From: Lynn C. Appelman
Jonathan G. Katz, Secretary SEC
Dear Mr. Katz,
I am writing to respond to the possibility that the SEC will revoke or change the current 12B-1 fee structure. I have been in the investment business for over 20 years. I remember when almost all mutual funds sold through brokers carried an 8 1/2% sales charge. Over the years this has changed in a number of ways including using 12B-1 fees to compensate brokers. The investing public would be most happy if no fees were taken out of their investments. They would also be happy if their government employees worked for free and their plumber and car mechanic worked for free. The reality is that if advisors are not paid a service fee for their work, then they will not continue to service their clients. If a person wants to invest on their own, they can already hunt around for a low cost fund. Vanguard advertises on their web page and tries to tell investors that because Vanguards fees are lower, an investor's return will be higher. They even have a calculator to figure it out. This is not a historical illustration, it is just comparing the fee costs. This is blatant misrepresentation in the other extreme. The difference in most mutual fund performance returns is more than 25 basis points. While some people think that all income for an advisor should be fee based, it is not practical to bill someone for their $5,000.00 mutual fund account. All fees should be disclosed in the prospectus. Let the buyer decide for himself or herself what is best for them. Regulation should be directed at disclosure and not revocation. The stack of paperwork that I am required to fill out to open up a mutual fund account already has me wondering why I even talk to the small investor. I do it because I believe they need my help too. One more step in this direction may make it impossible for me to do that. Please consider carefully your decision in this matter.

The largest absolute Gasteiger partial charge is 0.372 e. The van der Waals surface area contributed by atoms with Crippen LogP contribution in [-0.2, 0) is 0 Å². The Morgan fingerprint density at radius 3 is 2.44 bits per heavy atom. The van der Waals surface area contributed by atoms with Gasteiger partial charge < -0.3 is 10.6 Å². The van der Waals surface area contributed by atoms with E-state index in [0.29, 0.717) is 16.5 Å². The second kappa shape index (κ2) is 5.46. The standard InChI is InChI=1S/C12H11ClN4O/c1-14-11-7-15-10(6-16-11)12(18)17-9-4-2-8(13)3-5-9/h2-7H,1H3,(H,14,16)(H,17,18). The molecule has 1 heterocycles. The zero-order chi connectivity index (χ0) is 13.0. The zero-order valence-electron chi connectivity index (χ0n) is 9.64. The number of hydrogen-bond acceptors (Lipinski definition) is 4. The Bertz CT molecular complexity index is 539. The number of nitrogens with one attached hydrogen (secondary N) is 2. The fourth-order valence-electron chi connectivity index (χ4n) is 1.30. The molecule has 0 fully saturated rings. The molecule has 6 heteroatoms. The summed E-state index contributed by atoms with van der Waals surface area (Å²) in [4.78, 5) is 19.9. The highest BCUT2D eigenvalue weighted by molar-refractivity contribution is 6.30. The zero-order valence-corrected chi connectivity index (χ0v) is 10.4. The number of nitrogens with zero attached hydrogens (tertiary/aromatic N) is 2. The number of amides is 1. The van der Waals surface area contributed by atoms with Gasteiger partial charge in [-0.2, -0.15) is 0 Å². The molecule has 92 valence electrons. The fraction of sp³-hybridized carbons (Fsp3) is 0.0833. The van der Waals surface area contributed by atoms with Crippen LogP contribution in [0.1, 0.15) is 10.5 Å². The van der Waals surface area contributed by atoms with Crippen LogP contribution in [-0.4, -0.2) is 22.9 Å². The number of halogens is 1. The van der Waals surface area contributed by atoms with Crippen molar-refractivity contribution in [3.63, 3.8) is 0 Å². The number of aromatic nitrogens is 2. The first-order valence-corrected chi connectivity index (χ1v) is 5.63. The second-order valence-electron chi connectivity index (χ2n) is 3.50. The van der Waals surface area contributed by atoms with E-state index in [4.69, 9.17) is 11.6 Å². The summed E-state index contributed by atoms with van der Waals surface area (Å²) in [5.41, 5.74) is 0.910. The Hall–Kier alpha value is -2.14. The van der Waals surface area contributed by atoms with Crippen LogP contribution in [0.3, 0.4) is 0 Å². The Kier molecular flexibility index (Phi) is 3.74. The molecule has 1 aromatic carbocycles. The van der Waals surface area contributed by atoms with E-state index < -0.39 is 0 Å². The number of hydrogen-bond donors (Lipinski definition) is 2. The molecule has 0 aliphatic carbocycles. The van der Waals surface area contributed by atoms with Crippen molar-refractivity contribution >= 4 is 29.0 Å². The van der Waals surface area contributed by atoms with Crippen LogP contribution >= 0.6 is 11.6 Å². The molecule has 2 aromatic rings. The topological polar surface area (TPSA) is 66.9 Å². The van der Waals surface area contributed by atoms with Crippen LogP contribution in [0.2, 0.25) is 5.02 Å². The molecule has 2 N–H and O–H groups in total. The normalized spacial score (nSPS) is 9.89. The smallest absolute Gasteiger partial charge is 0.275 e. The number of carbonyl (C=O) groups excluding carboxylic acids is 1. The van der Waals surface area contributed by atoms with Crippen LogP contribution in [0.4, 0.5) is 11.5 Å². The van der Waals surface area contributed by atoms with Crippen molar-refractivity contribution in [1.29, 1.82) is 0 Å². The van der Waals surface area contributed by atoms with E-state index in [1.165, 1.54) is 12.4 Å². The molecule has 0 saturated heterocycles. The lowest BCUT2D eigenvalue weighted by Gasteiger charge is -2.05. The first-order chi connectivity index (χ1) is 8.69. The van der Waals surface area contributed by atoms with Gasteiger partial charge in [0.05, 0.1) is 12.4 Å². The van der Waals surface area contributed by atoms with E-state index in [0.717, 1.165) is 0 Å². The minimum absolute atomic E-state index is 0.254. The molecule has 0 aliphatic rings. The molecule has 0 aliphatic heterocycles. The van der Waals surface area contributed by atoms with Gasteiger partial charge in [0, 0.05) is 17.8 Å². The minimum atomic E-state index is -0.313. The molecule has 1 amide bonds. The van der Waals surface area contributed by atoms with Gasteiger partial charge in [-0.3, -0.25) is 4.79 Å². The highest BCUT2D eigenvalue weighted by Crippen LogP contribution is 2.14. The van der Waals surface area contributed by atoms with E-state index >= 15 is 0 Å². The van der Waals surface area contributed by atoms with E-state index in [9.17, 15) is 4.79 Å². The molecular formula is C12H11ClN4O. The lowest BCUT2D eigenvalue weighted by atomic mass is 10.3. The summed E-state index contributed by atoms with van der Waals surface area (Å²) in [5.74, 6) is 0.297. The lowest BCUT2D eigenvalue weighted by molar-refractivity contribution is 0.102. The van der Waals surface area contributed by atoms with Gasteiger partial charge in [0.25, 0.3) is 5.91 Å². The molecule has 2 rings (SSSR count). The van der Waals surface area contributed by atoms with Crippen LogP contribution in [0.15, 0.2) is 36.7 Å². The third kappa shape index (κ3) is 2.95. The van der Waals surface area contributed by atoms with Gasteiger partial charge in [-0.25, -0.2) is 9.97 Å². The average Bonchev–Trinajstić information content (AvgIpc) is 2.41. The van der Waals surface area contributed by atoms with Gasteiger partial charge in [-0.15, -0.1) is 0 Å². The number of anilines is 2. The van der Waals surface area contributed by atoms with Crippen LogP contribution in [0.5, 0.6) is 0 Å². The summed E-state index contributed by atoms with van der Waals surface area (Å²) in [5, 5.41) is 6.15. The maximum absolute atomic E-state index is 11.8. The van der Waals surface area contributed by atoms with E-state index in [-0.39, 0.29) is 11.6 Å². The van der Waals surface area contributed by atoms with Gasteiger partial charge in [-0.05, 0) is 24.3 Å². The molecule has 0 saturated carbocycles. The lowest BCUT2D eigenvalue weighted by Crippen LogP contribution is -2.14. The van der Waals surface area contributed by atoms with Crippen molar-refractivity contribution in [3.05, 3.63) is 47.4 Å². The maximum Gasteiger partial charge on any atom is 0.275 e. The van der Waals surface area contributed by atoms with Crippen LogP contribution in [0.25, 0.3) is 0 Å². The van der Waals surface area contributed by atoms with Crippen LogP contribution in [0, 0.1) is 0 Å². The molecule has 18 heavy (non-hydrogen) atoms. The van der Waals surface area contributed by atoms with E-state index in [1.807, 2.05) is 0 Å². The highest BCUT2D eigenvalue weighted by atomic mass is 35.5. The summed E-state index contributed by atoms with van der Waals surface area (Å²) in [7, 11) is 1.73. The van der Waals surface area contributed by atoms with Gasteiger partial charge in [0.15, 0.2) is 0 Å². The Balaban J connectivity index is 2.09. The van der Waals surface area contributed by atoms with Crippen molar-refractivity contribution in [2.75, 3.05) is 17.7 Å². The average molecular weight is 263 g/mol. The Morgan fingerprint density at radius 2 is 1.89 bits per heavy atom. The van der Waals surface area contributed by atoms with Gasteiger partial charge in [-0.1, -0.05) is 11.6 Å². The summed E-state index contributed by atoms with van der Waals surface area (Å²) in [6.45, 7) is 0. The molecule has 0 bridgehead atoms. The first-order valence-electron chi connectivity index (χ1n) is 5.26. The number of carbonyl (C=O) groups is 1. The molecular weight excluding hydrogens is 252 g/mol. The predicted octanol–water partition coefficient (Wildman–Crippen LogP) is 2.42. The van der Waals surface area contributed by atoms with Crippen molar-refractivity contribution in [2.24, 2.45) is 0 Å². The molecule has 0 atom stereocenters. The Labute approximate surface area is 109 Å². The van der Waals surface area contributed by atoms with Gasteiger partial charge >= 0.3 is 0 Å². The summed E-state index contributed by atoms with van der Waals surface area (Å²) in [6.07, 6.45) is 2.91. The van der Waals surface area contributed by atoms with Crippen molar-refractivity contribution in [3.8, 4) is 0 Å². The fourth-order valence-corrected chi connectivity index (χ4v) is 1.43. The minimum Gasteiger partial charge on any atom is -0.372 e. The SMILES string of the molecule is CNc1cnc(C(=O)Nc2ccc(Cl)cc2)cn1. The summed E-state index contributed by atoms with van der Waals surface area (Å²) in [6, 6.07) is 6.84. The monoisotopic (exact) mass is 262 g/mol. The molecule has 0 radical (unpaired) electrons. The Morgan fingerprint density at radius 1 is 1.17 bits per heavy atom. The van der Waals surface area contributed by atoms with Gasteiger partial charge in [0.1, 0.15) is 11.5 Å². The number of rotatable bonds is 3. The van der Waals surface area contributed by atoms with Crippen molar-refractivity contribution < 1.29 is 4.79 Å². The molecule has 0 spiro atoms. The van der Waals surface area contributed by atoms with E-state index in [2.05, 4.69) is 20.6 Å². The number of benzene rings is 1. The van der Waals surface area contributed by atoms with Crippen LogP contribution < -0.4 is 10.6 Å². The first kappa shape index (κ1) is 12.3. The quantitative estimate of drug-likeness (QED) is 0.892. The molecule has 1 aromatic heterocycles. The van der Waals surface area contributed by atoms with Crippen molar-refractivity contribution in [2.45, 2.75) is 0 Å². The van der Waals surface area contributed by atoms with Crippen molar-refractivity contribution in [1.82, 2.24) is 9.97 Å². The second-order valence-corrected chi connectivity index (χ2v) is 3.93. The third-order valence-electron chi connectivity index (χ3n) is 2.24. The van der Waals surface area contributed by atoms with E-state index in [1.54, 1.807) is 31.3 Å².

Lynn C. Appelman CFP, ChFC, CFS